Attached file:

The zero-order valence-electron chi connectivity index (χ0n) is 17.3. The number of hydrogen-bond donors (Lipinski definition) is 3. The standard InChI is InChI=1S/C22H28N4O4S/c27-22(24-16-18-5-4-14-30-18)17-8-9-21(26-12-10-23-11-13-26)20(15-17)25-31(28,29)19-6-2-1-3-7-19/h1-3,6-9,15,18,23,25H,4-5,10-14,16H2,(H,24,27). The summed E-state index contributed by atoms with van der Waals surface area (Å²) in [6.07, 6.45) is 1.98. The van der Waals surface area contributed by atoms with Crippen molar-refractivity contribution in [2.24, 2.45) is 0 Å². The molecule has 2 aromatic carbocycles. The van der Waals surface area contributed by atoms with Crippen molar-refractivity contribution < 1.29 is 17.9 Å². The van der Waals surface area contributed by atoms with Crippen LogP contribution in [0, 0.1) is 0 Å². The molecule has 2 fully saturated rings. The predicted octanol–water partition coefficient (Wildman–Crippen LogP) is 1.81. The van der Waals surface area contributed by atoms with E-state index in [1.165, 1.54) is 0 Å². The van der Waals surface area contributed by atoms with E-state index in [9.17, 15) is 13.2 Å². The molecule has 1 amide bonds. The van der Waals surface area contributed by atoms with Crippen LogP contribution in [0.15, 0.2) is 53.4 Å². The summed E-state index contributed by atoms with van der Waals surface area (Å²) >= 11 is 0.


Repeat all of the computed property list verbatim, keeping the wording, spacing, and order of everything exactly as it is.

The zero-order valence-electron chi connectivity index (χ0n) is 17.3. The number of hydrogen-bond donors (Lipinski definition) is 3. The standard InChI is InChI=1S/C22H28N4O4S/c27-22(24-16-18-5-4-14-30-18)17-8-9-21(26-12-10-23-11-13-26)20(15-17)25-31(28,29)19-6-2-1-3-7-19/h1-3,6-9,15,18,23,25H,4-5,10-14,16H2,(H,24,27). The summed E-state index contributed by atoms with van der Waals surface area (Å²) in [6.07, 6.45) is 1.98. The van der Waals surface area contributed by atoms with Crippen molar-refractivity contribution in [2.24, 2.45) is 0 Å². The molecule has 2 aromatic carbocycles. The van der Waals surface area contributed by atoms with Crippen molar-refractivity contribution < 1.29 is 17.9 Å². The van der Waals surface area contributed by atoms with Crippen LogP contribution in [0, 0.1) is 0 Å². The molecule has 2 fully saturated rings. The predicted octanol–water partition coefficient (Wildman–Crippen LogP) is 1.81. The van der Waals surface area contributed by atoms with E-state index in [1.165, 1.54) is 0 Å². The van der Waals surface area contributed by atoms with E-state index in [9.17, 15) is 13.2 Å². The molecule has 1 amide bonds. The van der Waals surface area contributed by atoms with Crippen LogP contribution in [0.15, 0.2) is 53.4 Å². The summed E-state index contributed by atoms with van der Waals surface area (Å²) >= 11 is 0.